Another important factor is the display specifications which includes screen size, image quality, screen resolution and color of the screen must be put into consideration. A wide screen with a high pixel count will guarantee a clear sonar image, and is the appropriate one for split or multiple views. Fish finders with GPS offer numerous benefits like navigation, saving of new fishing locations and many more. Therefore despite them being more costly it is logical to pick a GPS fish finder. All the devices found on the Best Fish Finder 2017 list are enabled with GPS.
The type of sonar is another factor to consider, there are two main types namely a down scan and a side scan. A side scan transmits fan-like signals to the sides of the boat while a down scan transmits signals directly below the boat. A side scan imaging covers more area and does not require the boat to be over the area of interest thus ensuring the least disturbance. On the other hand, down scan imaging gives a more accurate and focused output of the area of interest. Fortunately, there are fish finders with a combination of the two imaging capabilities that the fisherman can buy.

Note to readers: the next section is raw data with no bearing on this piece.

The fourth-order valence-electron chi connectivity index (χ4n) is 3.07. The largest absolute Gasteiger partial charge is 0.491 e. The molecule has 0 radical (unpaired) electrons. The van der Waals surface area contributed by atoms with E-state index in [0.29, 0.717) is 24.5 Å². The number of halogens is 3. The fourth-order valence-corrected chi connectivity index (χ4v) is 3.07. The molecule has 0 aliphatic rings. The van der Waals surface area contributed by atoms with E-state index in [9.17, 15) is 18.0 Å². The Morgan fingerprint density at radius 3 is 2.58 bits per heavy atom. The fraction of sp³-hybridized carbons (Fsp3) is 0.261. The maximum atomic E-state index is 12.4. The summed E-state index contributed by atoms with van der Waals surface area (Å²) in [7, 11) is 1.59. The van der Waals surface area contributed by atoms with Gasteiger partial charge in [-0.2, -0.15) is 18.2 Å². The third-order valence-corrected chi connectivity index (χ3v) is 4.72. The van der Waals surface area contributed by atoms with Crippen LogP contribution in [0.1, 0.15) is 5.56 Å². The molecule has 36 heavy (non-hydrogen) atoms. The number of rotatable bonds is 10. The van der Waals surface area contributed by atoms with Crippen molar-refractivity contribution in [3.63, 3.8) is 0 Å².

Lastly, the price is a key factor when picking the ideal fish finder. Portable fish finders are generally cheaper than permanently fixed ones. However, the portable fish finders give inconsistent outcomes due to the frequent motion. Most portable fish finders are mounted using suction cups leaving them unstable and in an insecure position. Additional features like touch screen and backlit display screens or smartphone application integrations can also be considered.